Cravins Jr. considers party switch, McPherson gets "cutesy" and more

CRAVINS JR. WEIGHS PARTY SWITCH, CONGRESSIONAL RUN State Sen. Don Cravins Jr. is considering a run for Congress in the 7th District — possibly as an independent. “Right now, my wife and I are talking about it,” he says. “I’m being contacted by the DCCC [Democratic Congressional Campaign Committee]. People are still approaching me — even some Republicans in the district, asking me to consider running. I’m considering it.” No candidate has emerged to face off against Republican Congressman Charles Boustany, who is up for re-election this fall.

Cravins is also considering the possibly of running as an independent, which would allow him to go directly on the November ballot, bypassing a possible party primary in October. The 35-year-old state senator says he has considered switching his party affiliation for some time now because of his more conservative pro-life, pro-gun views. Cravins says conservative Democrats have the issue of getting labeled with a more liberal national party, especially in a Congressional race. “When you’re a Democratic candidate for Congress during a presidential election,” Cravins adds, “you get the baggage of the national party.” Also weighing on Cravins’ mind is a history of lackluster Democratic Party support for African-American candidates in major state elections. In 2004, Cravins Jr. watched as his father’s run for the 7th District seat failed to generate much backing from the Democratic Party establishment, which favored his white Democratic rival, state Sen. Willie Mount.

DIM-WITTED HOUSE COMMITTEE APPROVES GUNS ON CAMPUS In what will likely go down as one of the most boneheaded moves of the newly-constituted Legislature, the House Criminal Justice Committee voted 11-3 to allow college students to carry guns on campus. The committee members voting against House Bill 199 by Republican Rep. Ernest Wooten of Belle Chasse (chairman of the committee) were Barbara Norton, D-Shreveport; Roy Burrell D-Shreveport; and Republican Frank Howard, a retired Vernon Parish sheriff. Acadiana legislators voting for it were Elbert Guillory of Opelousas and Mickey Guillory of Eunice, both Democrats.

The measure now moves to the full House for debate, where cooler heads are likely to prevail.

The issue of allowing students to carry licensed, concealed handguns on campuses comes in the wake of college shootings across the country, including recent incidents at LSU, where two international students were murdered, and Louisiana Technical College in Baton Rouge, where the shooter killed two classmates before turning the gun on herself.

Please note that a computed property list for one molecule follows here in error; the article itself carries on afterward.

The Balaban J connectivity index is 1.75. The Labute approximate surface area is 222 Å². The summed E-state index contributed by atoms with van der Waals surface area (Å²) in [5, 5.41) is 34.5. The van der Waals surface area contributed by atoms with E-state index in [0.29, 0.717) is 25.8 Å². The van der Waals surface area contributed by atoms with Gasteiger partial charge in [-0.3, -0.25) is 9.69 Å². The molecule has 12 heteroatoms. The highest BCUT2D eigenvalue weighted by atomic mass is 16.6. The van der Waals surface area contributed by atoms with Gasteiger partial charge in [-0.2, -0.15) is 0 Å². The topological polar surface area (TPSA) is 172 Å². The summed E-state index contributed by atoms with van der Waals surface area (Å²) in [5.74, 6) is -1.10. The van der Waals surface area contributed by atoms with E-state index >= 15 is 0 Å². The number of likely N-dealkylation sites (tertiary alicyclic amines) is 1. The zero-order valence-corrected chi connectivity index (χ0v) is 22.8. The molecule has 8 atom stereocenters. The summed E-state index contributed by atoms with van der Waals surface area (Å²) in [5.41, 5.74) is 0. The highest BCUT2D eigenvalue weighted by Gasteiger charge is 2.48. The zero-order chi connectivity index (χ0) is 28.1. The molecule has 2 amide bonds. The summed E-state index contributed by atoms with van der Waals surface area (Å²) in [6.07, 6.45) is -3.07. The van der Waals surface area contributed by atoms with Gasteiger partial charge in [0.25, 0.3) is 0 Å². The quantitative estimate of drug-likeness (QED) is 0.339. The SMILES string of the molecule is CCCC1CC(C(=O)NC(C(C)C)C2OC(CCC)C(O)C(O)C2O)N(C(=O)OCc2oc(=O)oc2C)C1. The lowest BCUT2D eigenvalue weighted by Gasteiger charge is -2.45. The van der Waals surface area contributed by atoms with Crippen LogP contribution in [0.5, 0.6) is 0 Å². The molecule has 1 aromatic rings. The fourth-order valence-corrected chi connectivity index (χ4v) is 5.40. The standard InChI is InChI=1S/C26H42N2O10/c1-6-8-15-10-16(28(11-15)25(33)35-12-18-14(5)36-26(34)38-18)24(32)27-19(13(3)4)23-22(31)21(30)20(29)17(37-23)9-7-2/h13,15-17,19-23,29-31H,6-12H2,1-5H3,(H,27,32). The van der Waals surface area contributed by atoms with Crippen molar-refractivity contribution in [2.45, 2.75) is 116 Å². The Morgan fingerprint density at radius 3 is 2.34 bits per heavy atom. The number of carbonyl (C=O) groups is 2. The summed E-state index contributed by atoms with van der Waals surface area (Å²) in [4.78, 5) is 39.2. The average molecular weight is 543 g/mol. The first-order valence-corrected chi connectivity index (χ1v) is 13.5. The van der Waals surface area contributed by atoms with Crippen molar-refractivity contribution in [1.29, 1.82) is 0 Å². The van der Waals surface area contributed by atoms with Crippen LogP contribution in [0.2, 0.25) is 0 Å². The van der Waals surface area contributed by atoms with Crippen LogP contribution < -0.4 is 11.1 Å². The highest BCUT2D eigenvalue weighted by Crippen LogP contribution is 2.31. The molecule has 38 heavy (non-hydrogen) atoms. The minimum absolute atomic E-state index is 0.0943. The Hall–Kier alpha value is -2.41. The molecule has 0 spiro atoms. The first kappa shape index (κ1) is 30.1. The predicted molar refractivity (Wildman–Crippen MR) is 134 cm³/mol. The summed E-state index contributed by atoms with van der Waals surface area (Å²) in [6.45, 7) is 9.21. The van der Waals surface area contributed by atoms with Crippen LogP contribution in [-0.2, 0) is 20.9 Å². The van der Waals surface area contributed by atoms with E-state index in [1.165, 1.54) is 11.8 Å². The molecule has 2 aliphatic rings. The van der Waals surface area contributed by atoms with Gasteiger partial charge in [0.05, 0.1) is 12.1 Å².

While the majority of college students who testified at the three-hour committee hearing spoke against the legislation, committee members did hear from students who support it. According to The Advocate, Southeastern Louisiana University student Geoffrey Green said he wants to be able to defend his friends if necessary. “I feel defenseless,” he said. “It’s not fair that we’re not able to defend ourselves.”

In approving the measure, the committee members dismissed a litany of arguments laid out by law enforcement and school officials, including Commissioner of Higher Education (and incoming UL president) T-Joe Savoie, who, according to The Advocate, said permitted gun carriers would be bringing guns from classrooms to LSU’s Tiger Stadium — where, like most college stadiums, raucous students gather and tempers often flare. “That gives new meaning to Death Valley,” Savoie said.

SEN. MCPHERSON GETS “CUTESY” WITH TAX-REPEAL VOTE There are lots of adjectives to describe the qualities that voters hope for in politicians. Committed. Principled. Decisive. But when there’s $302 million in annual tax reductions for Louisiana taxpayers at stake, Democratic state Sen. Joe McPherson can leave you speechless.

Senate Bill 87 started out as legislation proposed by Shreveport Republican Sen. Buddy Shaw to repeal income tax increases included in the 2002 Stelly Plan. Abbeville Democratic Sen. Nick Gautreaux upped the ante with an amendment that calls for a full repeal of Louisiana personal income taxes, to be phased in over 10 years. Pretty heady stuff — it’ll reportedly cost the treasury $4 billion if it passes. Gautreaux’s amendment passed 19-18. The Times-Picayune noted:

“Sen. Joe McPherson, D-Woodworth, apologized to his colleagues for voting in favor of Gautreaux’s amendment, providing the winning margin. He said he voted for the amendment in the expectation that it would fail and would have switched his vote to ‘no’ had he realized it was the winning margin.

“‘I can count, and I saw it was going to lose and I wanted to be on the record as doing away with income taxes,’ said McPherson, who acknowledged that he was trying to be ‘cutesy’ with his vote.”

How comforting. Potentially historic legislation that would impact the finances of every Louisiana taxpayer and prompt a major overhaul of the state budget, and McPherson thinks it’s time to be “cutesy.”

Contributors: Nathan Stubbs, Leslie Turk and Scott Jordan

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